Waiting for Swensen

It was not your average sit-in. Yale Police Department Chief James Perrotti, several raw parsnips and a California hotel worker converged outside the Yale Investments Office on Tuesday morning.

To protest Yale’s investment in what they say are ethically questionable firms, about 20 students from the Undergraduate Organizing Committee led a four-hour sit-in of the Yale Investments Office on Tuesday. Yale Investments Office officials, who called in half a dozen police officers after the students refused to leave, declined to talk to the UOC members. The protestors left the 55 Whitney Ave. building at 1:45 p.m. without a meeting, though they maintained the event had been a success.

Members of the Undergraduate Organizing Committee participate in a sit-in at the Yale Investments Office at 55 Whitney Ave.
Nick Bayless
Members of the Undergraduate Organizing Committee participate in a sit-in at the Yale Investments Office at 55 Whitney Ave.

Yale spokesman Tom Conroy said the students’ concerns had already been heard at a meeting of the University’s Advisory Committee on Investor Responsibility. The committee meets regularly to hear concerns and advise action on the University’s investments.

“It’s the proper forum for students and others to raise concerns regarding investment policy,” Conroy said in an e-mail.

UOC members said Tuesday that they were not satisfied with the outcome of their meeting with the ACIR.

The idea to request a meeting with the Investment Office first surfaced late Monday night during a brief UOC meeting. UOC students then called other members to meet at 9:30 a.m. at the corner of Church and Grove streets before heading to the Yale Investments Office. Their aim: To meet with investment officials and persuade them to support better working conditions for workers at the HEI Hotels and Resorts, one of Yale’s investments. After the meeting was refused, the gathering turned into an unplanned sit-in.

“The working conditions of the hotel are terrible,” Hans Schoenburg ’11 said. “Yale has the power to do something about it and should.”

Joining the students in the elevator bank lobby on the fifth floor was Jose Landino, a California hotel worker who, at a kickoff panel for the Responsible Endowment Project on Monday night, said he and his coworkers are mistreated by HEI.

At about 9:40 a.m., students were met by Investments Office Senior Financial Analyst Alex Hetherington ’06 outside the fifth floor office. But Hetherington said he could not discuss Yale’s investments and advised the students to meet with the ACIR instead.

After telling the students at 10:15 a.m. he would call the police if they did not leave, Hetherington returned to his office, and about five students departed from 55 Whitney.

Five minutes later, two YPD officers arrived, but the remaining students stayed in their positions in the fifth-floor lobby.

“We swore to stay here until someone sees us or officially tells us to leave,” Timmia Hearn Feldman ’12, the designated UOC spokeswoman for the sit-in, said at the time.

By noon, the two Yale police officers stationed in the lobby stopped allowing students to go the fifth floor, while three or four others — including Perrotti, for a short period — guarded the office.

Only students who had appointments at Undergraduate Career Services and the Office of Fellowship Programs — also housed at 55 Whitney, but on the third floor — were allowed to pass by the security desk. The security officer manning the ground-level desk called to confirm each student’s appointment.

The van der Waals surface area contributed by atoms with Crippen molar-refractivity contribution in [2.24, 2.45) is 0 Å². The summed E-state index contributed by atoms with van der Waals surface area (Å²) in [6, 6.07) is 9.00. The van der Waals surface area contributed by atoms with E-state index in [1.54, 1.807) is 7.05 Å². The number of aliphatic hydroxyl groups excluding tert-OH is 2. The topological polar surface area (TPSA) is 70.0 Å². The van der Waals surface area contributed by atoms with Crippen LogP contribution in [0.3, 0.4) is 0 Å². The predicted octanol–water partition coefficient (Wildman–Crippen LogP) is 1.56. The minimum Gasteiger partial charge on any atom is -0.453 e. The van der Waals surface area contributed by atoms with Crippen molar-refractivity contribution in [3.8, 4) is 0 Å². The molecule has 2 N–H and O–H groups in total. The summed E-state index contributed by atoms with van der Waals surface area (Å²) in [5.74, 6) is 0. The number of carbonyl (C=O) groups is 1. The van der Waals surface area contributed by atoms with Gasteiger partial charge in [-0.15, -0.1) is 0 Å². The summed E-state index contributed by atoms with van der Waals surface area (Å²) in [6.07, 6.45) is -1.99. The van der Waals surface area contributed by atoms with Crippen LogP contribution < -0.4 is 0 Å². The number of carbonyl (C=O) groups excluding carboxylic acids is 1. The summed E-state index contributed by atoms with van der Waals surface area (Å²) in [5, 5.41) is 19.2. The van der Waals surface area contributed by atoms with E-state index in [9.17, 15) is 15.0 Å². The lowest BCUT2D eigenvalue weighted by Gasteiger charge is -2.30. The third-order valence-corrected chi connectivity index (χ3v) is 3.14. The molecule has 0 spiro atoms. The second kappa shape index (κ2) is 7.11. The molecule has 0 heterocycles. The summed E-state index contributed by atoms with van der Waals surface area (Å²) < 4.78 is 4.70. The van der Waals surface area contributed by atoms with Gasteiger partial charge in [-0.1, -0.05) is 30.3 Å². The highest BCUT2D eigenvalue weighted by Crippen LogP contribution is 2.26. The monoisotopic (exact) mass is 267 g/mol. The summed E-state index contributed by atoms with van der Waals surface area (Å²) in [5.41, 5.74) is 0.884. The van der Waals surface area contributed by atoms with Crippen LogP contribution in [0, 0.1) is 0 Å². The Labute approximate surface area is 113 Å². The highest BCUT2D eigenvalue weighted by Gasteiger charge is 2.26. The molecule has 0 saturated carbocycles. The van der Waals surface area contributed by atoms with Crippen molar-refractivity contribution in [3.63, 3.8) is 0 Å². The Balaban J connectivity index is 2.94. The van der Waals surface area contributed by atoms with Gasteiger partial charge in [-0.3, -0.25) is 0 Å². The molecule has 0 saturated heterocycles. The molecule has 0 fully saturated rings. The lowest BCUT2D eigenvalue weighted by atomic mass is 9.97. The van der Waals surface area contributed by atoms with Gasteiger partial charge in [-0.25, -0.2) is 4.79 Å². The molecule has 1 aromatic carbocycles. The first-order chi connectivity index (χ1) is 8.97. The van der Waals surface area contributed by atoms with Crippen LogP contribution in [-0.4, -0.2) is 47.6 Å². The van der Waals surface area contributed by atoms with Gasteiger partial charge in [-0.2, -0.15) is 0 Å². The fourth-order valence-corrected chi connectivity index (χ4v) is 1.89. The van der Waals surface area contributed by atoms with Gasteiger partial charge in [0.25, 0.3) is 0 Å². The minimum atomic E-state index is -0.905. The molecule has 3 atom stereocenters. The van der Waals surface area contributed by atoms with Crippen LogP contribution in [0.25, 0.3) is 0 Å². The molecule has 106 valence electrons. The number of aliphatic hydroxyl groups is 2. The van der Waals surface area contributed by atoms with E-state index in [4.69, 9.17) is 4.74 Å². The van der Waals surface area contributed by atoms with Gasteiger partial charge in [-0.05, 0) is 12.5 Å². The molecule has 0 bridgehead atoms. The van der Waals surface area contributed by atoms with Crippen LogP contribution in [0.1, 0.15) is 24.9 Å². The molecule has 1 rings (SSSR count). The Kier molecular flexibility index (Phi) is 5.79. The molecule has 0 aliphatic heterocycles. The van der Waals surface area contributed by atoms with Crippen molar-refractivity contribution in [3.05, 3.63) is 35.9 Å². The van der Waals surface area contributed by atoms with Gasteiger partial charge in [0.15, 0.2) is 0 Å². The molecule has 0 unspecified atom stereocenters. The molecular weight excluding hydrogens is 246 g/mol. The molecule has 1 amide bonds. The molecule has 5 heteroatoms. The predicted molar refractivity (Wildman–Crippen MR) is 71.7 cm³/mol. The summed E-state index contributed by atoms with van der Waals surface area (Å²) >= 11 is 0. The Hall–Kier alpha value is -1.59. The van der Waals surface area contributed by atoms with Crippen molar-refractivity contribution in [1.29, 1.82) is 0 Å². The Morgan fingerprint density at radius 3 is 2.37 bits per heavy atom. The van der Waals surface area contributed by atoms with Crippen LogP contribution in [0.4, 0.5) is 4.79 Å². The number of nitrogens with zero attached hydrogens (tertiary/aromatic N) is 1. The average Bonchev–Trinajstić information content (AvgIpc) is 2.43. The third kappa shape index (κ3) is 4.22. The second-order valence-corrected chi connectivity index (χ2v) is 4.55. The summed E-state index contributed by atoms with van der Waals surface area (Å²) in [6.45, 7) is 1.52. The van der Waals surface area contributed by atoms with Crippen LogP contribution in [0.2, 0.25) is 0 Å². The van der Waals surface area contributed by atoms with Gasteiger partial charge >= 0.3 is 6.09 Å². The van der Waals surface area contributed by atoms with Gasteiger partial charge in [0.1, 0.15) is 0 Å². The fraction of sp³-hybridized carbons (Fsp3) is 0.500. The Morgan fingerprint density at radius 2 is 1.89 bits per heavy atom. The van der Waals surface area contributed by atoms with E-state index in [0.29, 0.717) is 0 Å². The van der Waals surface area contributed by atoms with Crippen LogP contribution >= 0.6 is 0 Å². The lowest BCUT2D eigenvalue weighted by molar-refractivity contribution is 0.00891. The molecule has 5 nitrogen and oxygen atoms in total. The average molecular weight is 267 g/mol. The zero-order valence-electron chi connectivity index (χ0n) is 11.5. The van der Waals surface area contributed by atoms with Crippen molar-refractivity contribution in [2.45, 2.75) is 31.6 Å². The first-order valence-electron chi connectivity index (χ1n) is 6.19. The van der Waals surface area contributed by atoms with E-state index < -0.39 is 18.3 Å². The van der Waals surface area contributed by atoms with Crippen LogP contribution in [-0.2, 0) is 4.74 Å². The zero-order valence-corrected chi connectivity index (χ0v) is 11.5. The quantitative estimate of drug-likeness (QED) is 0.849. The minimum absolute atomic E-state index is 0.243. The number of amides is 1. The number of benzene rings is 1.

At 12:30 p.m., the 16 remaining students — 15 undergraduates and one law student — had taken seats along the walls of the wood-paneled hallway outside the office. Some did homework on their MacBooks, while others surfed the Internet. Others talked on their cell phones to fellow UOC members who could not enter the building.

As time passed, many students began to complain that they were hungry and hot. One representative dashed out for food. She came back with parsnips.

The students reported seeing Yale Investment chief David Swensen GRD ’80 come up in an elevator after they arrived in the morning. After seeing the students, the protesters said, Swensen closed the elevator door and went back down.

Swensen did not respond to a request for comment.

Despite the close quarters, relations between protestors and the four police officers stationed on the fifth floor remained friendly. The police officers acted as liaisons between students and the investment office, even attempting to set up a meeting for the students. Yale Police Department Assistant Chief Ronnell Higgins chatted with Landino about California.

But, in the end, the students did not meet with anyone in the office. At 1:45 p.m., Landino had to leave to catch a flight back to California so he could report to work at 5 a.m. on Wednesday. As Landino left, the student protesters applauded him and then packed up their belongings. All 16 students crammed into one elevator for the trip downstairs chanting, “We’ll be back.”

Though no meeting materialized, the students and Landino said they still considered the event a success.

“We did not speak with him but we left a very clear message,” Landino said through a translator. “Like farmers we’ve planted something that is going to grow and we will reap the rewards.”

Before they left, the students wrote a note for Swensen on a yellow legal pad, which concluded, “We are firmly resolved to see this matter through to the end.”

UOC’s last major sit-in was in 2005, when 15 UOC members sat in the admissions office for eight hours to protest Yale’s financial aid policy. During the protest, trespassing citations were issued to the students holding the sit-in.

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